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No matter how popular, Social Security is a terrible investment 

No matter how popular, Social Security is a terrible investment 

Social Security is often called “the third rail” of public policy. 

Any politician who suggests any criticism or change in SS – other than increasing benefits – is on the road to political oblivion. I am not a politician, so I have no need to pretend that Social Security is 1) actually a “trust fund” set aside for future payouts, 2) an efficiently run government program or 3) a good investment.

Trust Fund?

The folks in Washington often refer to the Social Security Trust Fund – implying that there is a set aside of money coming into the “Fund” sufficient to pay future recipients – that the “Fund” is self-perpetuating and sustainable.  In fact, there is no “Fund” – only an item in the overall federal budget.  That is why every member of Congress – and the folks in the White House – know that the outgo far exceeds the Social Security income.  The disparity is so large that Social Security – as a program – is unsustainable.  If left on its current course, Social Security will crash and eventually bring down the entire national economy.

Social Security is a kind of Ponzi Scheme in which more and more money is required to meet the promised payments to current recipients – and the growing demand for money is outpacing the taxpayer’s ability to pay.  In 1940 – three years after Social Security was started – there were 42 workers supporting each recipient. Today, there are only three workers supporting each Social Security recipient.  Like every Ponzi Scheme, there comes the point where it crashes.

So far, the ability of those in Washington to wring more and more money out of the taxpayers enables them to brag about the Social Security as the greatest government benefit program.  Of course, that is the same thing folks were led to believe when they invested with Bernie Madoff. (If you are not familiar with Madoff, look him up.)

With Social Security about to belly up in a few years, President Biden proposes to raise taxes to extend the viability of Social Security – essentially kicking the can down the road.  Eventually, there will be no more roads left.  No matter to Biden or the members of Congress, they will have been long gone before the disaster hits.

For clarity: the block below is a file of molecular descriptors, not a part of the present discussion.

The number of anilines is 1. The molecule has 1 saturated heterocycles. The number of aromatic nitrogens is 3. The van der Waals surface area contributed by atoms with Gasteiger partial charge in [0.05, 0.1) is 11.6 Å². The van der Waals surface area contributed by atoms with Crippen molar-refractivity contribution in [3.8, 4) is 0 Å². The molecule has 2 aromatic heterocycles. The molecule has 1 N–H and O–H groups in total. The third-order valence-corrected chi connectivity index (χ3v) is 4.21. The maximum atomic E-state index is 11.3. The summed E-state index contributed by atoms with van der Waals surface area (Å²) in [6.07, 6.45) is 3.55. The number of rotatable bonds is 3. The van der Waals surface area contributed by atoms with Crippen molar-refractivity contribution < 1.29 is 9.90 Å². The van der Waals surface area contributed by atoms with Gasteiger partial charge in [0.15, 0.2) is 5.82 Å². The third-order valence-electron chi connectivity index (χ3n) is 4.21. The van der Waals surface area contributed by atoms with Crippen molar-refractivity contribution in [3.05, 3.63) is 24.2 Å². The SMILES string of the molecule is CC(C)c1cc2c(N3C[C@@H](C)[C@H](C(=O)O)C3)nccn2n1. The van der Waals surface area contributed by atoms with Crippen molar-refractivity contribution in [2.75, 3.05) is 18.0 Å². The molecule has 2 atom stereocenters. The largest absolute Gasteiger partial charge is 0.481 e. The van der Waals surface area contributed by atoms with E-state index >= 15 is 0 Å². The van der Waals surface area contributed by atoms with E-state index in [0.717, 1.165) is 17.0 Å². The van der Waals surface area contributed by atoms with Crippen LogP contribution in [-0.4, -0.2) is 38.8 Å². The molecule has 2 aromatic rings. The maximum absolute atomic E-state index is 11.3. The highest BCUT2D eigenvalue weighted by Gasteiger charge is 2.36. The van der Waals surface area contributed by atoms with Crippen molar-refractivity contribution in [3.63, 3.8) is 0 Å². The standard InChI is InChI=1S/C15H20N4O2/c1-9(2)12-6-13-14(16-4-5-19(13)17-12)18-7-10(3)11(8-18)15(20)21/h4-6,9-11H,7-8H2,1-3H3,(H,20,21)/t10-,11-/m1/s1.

Yep!  There is no trust fund.  Social Security has to be paid out of current taxes and borrowing.

Social Security includes waste and corruption

Social Security has become such a “sacred cow” that it is politically perilous to even suggest cost cutting measures involving waste and corruption.  The word “cut” and “Social Security” can never be uttered in the same sentence. 

If a senator announced a plan to cut the waste or corruption out of Social Security, an opposition senator would accuse his colleague of taking bread and medicine away from those dear old senior citizens.  (I kept partisanship out of the previous sentence knowing that you could figure out the political affiliation of those senators.)

According to the Committee for a Responsible Federal Budget, the payment to undeserving or dead folks runs around $3 billion per year.  Others set the “corruption AND waste” figure at closer to $15 billion per year.  Corruption and waste in government programs is enormous because no one in government is effectively supervising expenditures – and that is because it is not their money. 

Politicians actually benefit by not being prudent in spending.  And keep in mind that those who cheat and steal are as supportive of government spending  – and the candidates who spend irresponsibly — as those who get legitimate payments.  They are all in on the take.

Social Security is a lousy investment

Two things are true.  Social Security income is important and often critical to senior citizens – and it is lousy in terms of the Return on Investment (ROI).  It is a losing investment.  Basically, the money you receive is worth a lot less than the money you put into Social Security.  Even worse.  It was a forced investment.  It was a bit like a stockbroker forcing you to invest in a stock that was a sure loser – even worse, since the stockbroker did not create the losing investment like the government did with Social Security.  

If you had put that money into safe blue-chip stocks, you would have been FAR better off.  If Social Security was a privatized investment – with safeguards – your Social Security payments today would be up to eight to ten times greater.  Imagine getting $18,000 per month instead of $1,800.

To put it simply, the dollar that Uncle Sam took from us was worth a LOT more in purchasing power than the dollar he is giving back decades later.   The dollar I gave to Uncle Sam back in 1965 to invest in my retirement was worth $8.55 in purchasing power when compared to the dollar Sam is sending me each month.  To make my investment in Social Security a breakeven point – no gain – I would have to receive 8.6 times the amount I receive today.

The Urban Institution estimates that the average person will pay $300,000 into Social Security over a lifetime – and will receive approximately $277,0000 in retirement benefits.  You lost $23,000 right off the top.  If you had put that money in a mattress – instead of giving it to subsidize Uncle Sam’s spending sprees — you might have been better off.  

One thing everyone on Social Security knows is that the return on the investment is not nearly enough to cover the costs in retirement.  It is not a livable income.  You cannot survive – meet basic needs — on Social Security alone, even if you cut costs to the bone.